Driverless cars could hit public roads within the next decade, according to most tech and auto industry forecasts. That mainstream growth could turn the driverless car market into a $42 billion industry by 2025, according to research company Boston Consulting Group.

Many investors have probably seen Alphabet's Google driverless car before, but they may be unfamiliar with the components that power such autonomous vehicles.

Google's driverless car. Image source: Google.

Let's check out two companies that make those components -- Mobileye (NYSE:MBLY) and NVIDIA (NASDAQ:NVDA) -- and see which company will profit more from the growth of driverless vehicles.

What does Mobileye do?

Mobileye uses cameras, radar, and computer vision chips to automatically detect obstacles on the road and hit the brakes accordingly. Its system can also detect the edge of lanes to cruise within a single lane without manual steering. Around 90% of the world's top automakers use Mobileye's systems in their advanced driver assistance systems (ADAS).

Mobileye's ADAS solutions aren't fully autonomous, but they're much cheaper than the LIDAR systems in Google's vehicles, which currently cost between $8,000 to $30,000. Google's vehicles also only work on roads that the company has mapped in "high detail" to account for signs, obstacles, and other obstructions.

Earlier this year, Mobileye unveiled its own plans to capture and build similar mapping data with its sensors. The company plans to install the technology, which will crowdsource data from all of its vehicles into a collective mapping database, into over 270 vehicle models this year.

Mobileye's EyeQ1 automotive vision SoC. Image source: Mobileye.

Mobileye also recently announced that the next generation of its automotive vision SoC, the EyeQ5, will "act as the central computer performing sensor fusion for fully autonomous driving (FAD) vehicles starting in 2020." Mobileye claims the chipset, which is being developed with longtime partner STMicroelectronics, will deliver eight times the performance of the new EyeQ4 (which will start mass production in 2018) while consuming less than 5W of power. Tesla's "autopilot" feature is notably powered by Mobileye's current-generation EyeQ3 SoC.

What does NVIDIA do?

NVIDIA makes most of its money from sales of GPUs. However, the company also generated $160 million, or 12% of its revenue, from sales of Tegra processors last quarter.

NVIDIA originally designed Tegra chips to compete against Qualcomm in the smartphone and tablet markets. But after failing to dent those markets, NVIDIA pivoted Tegra toward the automotive market to power in-vehicle infotainment systems. Robust demand from that market boosted its automotive revenues 47% annually to $113 million last quarter and accounted for over 70% of all Tegra chip sales.

NVIDIA is building upon that success with new end-to-end computing platforms for autonomous cars, such as its Drive PX and Drive CX car computers, DGX-1 deep learning platform, Driveworks SDK for autonomous cars, and an end-to-end mapping platform for autonomous vehicles. Those solutions also tether vehicles to NVIDIA's Tesla and GRID chips for data centers.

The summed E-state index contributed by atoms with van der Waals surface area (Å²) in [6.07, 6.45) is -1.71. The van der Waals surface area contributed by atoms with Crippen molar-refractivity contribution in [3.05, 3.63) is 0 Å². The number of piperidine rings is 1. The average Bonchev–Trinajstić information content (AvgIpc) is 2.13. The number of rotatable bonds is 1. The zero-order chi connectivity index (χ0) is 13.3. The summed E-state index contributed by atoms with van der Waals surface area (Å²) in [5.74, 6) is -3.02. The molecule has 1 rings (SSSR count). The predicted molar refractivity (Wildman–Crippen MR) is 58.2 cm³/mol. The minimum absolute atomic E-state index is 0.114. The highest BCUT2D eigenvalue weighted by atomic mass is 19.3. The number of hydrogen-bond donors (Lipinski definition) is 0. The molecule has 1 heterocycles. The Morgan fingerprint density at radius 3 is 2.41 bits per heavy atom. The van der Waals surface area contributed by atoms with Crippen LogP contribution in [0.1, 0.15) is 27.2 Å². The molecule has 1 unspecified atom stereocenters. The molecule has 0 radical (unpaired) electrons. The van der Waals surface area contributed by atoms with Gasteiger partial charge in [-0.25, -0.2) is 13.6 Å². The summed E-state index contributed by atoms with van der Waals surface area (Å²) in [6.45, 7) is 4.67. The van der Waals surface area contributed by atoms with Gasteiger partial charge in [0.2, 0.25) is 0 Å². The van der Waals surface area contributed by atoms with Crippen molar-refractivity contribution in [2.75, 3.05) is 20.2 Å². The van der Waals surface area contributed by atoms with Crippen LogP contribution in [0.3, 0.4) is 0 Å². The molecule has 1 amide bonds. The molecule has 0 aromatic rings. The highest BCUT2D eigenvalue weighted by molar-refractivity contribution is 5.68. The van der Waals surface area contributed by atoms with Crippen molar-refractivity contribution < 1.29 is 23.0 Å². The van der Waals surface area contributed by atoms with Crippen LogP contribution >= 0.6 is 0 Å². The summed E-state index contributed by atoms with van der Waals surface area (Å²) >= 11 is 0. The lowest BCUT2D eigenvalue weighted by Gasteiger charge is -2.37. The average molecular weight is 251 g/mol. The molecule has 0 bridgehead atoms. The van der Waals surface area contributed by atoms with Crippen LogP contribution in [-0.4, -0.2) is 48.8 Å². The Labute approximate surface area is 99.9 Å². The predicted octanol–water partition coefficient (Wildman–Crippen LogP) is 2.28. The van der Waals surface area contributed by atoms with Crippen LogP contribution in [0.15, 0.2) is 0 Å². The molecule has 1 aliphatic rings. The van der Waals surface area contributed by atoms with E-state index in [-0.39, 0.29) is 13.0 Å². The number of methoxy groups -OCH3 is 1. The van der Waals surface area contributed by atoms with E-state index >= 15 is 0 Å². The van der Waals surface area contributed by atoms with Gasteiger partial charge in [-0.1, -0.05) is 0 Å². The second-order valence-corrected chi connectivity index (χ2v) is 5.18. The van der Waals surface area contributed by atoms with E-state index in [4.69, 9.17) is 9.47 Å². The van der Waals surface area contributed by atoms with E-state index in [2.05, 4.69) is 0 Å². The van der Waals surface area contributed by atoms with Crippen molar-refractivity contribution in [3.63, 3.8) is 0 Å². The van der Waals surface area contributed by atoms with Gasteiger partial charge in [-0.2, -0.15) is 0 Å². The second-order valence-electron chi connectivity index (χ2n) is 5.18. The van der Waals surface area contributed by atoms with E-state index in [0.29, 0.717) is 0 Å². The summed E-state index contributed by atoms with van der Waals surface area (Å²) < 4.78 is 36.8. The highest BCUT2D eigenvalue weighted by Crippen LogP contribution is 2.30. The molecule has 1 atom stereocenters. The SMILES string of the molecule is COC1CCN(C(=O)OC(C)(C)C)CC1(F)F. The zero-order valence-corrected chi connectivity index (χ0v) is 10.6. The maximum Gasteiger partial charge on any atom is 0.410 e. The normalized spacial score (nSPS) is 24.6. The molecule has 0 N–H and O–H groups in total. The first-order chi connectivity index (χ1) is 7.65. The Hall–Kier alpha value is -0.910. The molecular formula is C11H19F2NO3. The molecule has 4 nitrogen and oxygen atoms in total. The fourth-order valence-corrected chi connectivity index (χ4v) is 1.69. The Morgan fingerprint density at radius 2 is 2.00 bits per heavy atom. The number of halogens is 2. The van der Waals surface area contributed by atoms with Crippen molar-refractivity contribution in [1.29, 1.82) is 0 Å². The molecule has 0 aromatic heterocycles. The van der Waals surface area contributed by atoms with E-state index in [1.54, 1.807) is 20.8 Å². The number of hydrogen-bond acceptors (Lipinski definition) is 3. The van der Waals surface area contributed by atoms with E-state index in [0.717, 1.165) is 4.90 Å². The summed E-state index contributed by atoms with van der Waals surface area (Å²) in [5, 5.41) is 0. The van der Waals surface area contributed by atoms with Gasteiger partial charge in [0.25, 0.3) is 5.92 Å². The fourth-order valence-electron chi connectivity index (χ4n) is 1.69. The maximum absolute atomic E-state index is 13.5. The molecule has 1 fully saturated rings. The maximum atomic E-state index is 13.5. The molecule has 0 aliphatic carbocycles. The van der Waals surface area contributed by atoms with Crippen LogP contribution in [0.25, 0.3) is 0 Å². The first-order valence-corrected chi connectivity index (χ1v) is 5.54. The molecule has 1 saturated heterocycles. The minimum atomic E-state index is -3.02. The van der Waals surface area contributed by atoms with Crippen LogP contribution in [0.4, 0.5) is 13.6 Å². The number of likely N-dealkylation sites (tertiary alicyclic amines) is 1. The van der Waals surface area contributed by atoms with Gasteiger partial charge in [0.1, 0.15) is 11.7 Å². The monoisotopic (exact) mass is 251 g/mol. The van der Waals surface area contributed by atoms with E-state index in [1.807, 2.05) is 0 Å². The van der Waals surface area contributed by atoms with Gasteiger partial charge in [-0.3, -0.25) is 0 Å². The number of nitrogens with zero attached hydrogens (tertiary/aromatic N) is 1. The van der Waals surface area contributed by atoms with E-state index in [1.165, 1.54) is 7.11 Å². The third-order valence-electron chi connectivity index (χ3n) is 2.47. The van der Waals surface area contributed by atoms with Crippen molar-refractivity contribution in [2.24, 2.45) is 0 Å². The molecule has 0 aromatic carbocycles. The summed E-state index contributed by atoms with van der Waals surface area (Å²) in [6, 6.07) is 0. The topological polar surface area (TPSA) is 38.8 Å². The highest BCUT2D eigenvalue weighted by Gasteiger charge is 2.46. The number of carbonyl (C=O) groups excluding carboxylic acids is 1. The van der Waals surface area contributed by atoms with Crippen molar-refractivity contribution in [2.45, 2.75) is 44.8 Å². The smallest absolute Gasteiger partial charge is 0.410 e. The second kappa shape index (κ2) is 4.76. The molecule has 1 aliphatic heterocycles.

The program currently has 21 partners, including Tesla, BMW, Audi, and Mercedes-Benz. In February, NVIDIA-powered WEpods became the first self-driving shuttles to be driven on public streets.

NVIDIA-powered WEpods. Image source: NVIDIA.

NVIDIA's new platforms will pit its Tegra chips against Mobileye's EyeQ chips, as well as other new rivals like Qualcomm's Snapdragon A chips. However, NVIDIA has a head start against Qualcomm in this market, and its growing list of partners indicates that automakers have confidence in its Tegra-powered Drive platforms.

But which company is a better investment?

At first glance, Mobileye's year-over-year growth numbers from its most recent quarter look much more impressive than NVIDIA's.


Revenue Growth

Non-GAAP Net Income Growth

GAAP Net Income Growth









Data source: Quarterly earnings reports, YOY growth.

Looking ahead, analysts expect Mobileye's revenue to grow 41% this year, and for its earnings to rise 44%. NVIDIA is expected to post 11% sales growth and 47% earnings growth this year. But the key thing to remember is that Mobileye is a much smaller company than NVIDIA, so higher growth is expected.

That reveals Mobileye's biggest weakness -- its valuation. Its trailing P/E of 106 and a forward P/E of 34 look somewhat justified by its earnings growth, but rising competition from chipmaking heavyweights NVIDIA and Qualcomm is worrisome. If Mobileye sacrifices margins to preserve market share against those rivals, its profitability could suffer, and its stock could tumble. Meanwhile, NVIDIA's trailing P/E of 37 and its forward P/E of 27 are much lower and are supported by its previous growth and forward earnings forecasts.

NVIDIA isn't a pure automotive play like Mobileye, but its lower valuation, more diversified product portfolio, and growing list of automotive partners indicate that it's a better way to invest in the driverless market.

This article represents the opinion of the writer, who may disagree with the “official” recommendation position of a Motley Fool premium advisory service. We’re motley! Questioning an investing thesis -- even one of our own -- helps us all think critically about investing and make decisions that help us become smarter, happier, and richer.